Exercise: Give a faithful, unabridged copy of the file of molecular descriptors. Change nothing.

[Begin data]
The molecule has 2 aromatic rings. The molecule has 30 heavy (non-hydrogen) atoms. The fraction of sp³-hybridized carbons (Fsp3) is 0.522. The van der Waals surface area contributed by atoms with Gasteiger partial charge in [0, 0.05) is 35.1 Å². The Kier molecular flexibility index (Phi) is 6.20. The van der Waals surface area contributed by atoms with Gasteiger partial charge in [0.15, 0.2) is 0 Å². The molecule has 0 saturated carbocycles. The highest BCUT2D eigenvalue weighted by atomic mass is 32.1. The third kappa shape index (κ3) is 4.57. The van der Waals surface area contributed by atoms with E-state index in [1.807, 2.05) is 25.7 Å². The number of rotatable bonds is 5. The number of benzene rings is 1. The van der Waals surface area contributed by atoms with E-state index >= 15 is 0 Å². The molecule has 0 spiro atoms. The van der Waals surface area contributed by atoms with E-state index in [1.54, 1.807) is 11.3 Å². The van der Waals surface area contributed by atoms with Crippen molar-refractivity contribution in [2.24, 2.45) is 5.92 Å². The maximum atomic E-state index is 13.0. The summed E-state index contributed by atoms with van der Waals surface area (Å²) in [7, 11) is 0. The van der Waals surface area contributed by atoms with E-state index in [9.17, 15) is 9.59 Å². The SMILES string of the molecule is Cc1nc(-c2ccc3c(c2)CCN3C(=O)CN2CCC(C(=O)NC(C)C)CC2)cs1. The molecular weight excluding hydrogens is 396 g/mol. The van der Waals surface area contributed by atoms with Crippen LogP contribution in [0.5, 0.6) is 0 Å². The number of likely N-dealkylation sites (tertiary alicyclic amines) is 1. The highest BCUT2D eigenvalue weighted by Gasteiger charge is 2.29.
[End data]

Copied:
The molecule has 2 aromatic rings. The molecule has 30 heavy (non-hydrogen) atoms. The fraction of sp³-hybridized carbons (Fsp3) is 0.522. The van der Waals surface area contributed by atoms with Gasteiger partial charge in [0, 0.05) is 35.1 Å². The Kier molecular flexibility index (Phi) is 6.20. The van der Waals surface area contributed by atoms with Gasteiger partial charge in [0.15, 0.2) is 0 Å². The molecule has 0 saturated carbocycles. The highest BCUT2D eigenvalue weighted by atomic mass is 32.1. The third kappa shape index (κ3) is 4.57. The van der Waals surface area contributed by atoms with E-state index in [1.807, 2.05) is 25.7 Å². The number of rotatable bonds is 5. The number of benzene rings is 1. The van der Waals surface area contributed by atoms with E-state index >= 15 is 0 Å². The molecule has 0 spiro atoms. The van der Waals surface area contributed by atoms with E-state index in [1.54, 1.807) is 11.3 Å². The van der Waals surface area contributed by atoms with Crippen molar-refractivity contribution in [2.24, 2.45) is 5.92 Å². The maximum atomic E-state index is 13.0. The summed E-state index contributed by atoms with van der Waals surface area (Å²) in [7, 11) is 0. The van der Waals surface area contributed by atoms with E-state index in [9.17, 15) is 9.59 Å². The SMILES string of the molecule is Cc1nc(-c2ccc3c(c2)CCN3C(=O)CN2CCC(C(=O)NC(C)C)CC2)cs1. The molecular weight excluding hydrogens is 396 g/mol. The van der Waals surface area contributed by atoms with Crippen LogP contribution in [0.5, 0.6) is 0 Å². The number of likely N-dealkylation sites (tertiary alicyclic amines) is 1. The highest BCUT2D eigenvalue weighted by Gasteiger charge is 2.29.